The new policy includes the hospital and
medical center campus, and all Marshall Health satellite offices.
Shumaker is the Media and Community Relations Manager for Cabell Huntington
Hospital. He feels it’s the hospitals’ responsibility to make this decision.
“By creating this tobacco-free policy
for our entire campus and our facilities we just feel like it’s the right thing
to do for those families, the patients, the employees and our surrounding
community because we need to provide an example and it further enhances our
commitment to providing a safe, healthy environment,” Shumaker said.
The hospital banned smoking indoors years
ago but last year designated two smoking areas outside. That was just the first step in a process to
eliminate tobacco use on the campus that will culminate in November.
“As a health care provider in the region
we felt we needed to set an example for our patients and visitors and those who
come onto our campus, It was a natural progression from our first step in this
process, fast forward to this November the 15th and step two when
those two areas will be eliminated and it will be prohibited on the campus,” Shumaker
Cabell will offer smoking cessation courses and
resources to employees and the community. Visitors will be offered free
nicotine-replacement gum to curb their craving for tobacco. Cabell and the
Marshall Medical School aren’t the only ones headed toward a tobacco-free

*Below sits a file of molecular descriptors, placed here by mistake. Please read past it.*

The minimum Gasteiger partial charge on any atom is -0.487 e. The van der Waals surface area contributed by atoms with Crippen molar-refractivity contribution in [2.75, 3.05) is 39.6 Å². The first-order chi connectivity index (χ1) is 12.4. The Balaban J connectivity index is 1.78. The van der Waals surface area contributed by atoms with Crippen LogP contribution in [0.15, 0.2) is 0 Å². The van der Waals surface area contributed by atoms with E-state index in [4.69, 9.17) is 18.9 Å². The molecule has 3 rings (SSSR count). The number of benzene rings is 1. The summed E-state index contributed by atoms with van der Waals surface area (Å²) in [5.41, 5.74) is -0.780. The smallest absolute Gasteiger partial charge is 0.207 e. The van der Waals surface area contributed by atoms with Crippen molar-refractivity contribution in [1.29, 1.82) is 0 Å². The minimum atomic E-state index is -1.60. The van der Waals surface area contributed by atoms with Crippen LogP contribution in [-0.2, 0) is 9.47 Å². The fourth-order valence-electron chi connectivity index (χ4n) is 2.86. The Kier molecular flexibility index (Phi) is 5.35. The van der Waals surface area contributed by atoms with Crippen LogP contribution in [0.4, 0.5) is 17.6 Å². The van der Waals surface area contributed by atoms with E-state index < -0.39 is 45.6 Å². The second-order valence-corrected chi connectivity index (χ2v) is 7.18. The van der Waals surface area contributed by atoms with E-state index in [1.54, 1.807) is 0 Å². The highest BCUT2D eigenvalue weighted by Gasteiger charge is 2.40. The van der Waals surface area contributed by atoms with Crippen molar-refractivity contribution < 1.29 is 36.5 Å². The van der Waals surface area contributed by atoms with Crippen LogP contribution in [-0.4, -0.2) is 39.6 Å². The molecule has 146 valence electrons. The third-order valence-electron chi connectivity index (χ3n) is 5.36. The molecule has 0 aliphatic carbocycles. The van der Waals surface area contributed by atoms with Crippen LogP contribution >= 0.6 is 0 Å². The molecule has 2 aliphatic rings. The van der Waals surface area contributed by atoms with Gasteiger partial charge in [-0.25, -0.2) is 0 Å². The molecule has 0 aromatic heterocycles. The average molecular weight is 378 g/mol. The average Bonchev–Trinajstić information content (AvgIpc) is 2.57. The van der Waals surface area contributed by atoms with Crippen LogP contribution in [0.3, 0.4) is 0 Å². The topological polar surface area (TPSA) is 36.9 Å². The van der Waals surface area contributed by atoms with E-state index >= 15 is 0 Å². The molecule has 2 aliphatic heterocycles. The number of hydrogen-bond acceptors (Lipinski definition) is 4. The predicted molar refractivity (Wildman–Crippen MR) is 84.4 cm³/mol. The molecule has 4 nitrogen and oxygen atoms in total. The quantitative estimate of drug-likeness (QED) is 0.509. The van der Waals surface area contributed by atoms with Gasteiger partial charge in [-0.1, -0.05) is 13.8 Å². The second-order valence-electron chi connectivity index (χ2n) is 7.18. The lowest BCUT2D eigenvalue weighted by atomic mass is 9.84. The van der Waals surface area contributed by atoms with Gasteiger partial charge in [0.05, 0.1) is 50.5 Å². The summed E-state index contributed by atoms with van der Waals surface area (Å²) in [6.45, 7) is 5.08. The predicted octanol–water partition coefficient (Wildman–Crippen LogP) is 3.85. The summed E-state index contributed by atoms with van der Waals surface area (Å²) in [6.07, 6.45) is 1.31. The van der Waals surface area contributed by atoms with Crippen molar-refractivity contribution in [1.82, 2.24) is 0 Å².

campus. Marshall University officials on the main campus have been closely
examining the issue since last spring. Ray Harrell is the Student Body President.
“Well I think it’s probably part of a
culture change we’ve seen here in our country in the past five or ten years
ever since smoking regulations started and I think that the more people get used
to not being around it, particularly non-smokers of course, the less they want
to be around it when they are exposed to it,” Harrell said.
Student body surveys indicated a want to
rid the campus of smoke. Harrell was charged by University President Stephen
Kopp with creating a committee that would examine the prospects of going
tobacco-free. Harrell said it’s less about it being an enforceable regulation
and more about creating an atmosphere where tobacco and smoking aren’t
“The idea behind it, that’s been used on
a strong majority of campuses nationwide, is a self-regulation mechanism sort
of inserting that expectation into the culture of campus that that’s not
something we do anymore or at all,” Harrell said.
Harrell and the committee will present a
proposal next week to a student government council. If passed it will head up
the ladder to the Board of Governors. Harrell said if things work out a tobacco
ban could be in place by mid-April 2013. Harrell hopes the proposed
tobacco-free campus is what students and faculty want.
“Yeah I think the committee has done a
great job of working throughout the campus and feeling the concerns of the
different constituencies that are recommended on the committee and we feel like
hopefully the university will be behind it,” Harrell said.
Cabell Huntington Hospital, Marshall
Health and the Edwards Comprehensive Cancer Center will go tobacco-free on
November 15, National Smoke-out day. Other campuses in the state
are heading toward tobacco-free as well. WVU will go tobacco-free on July 1,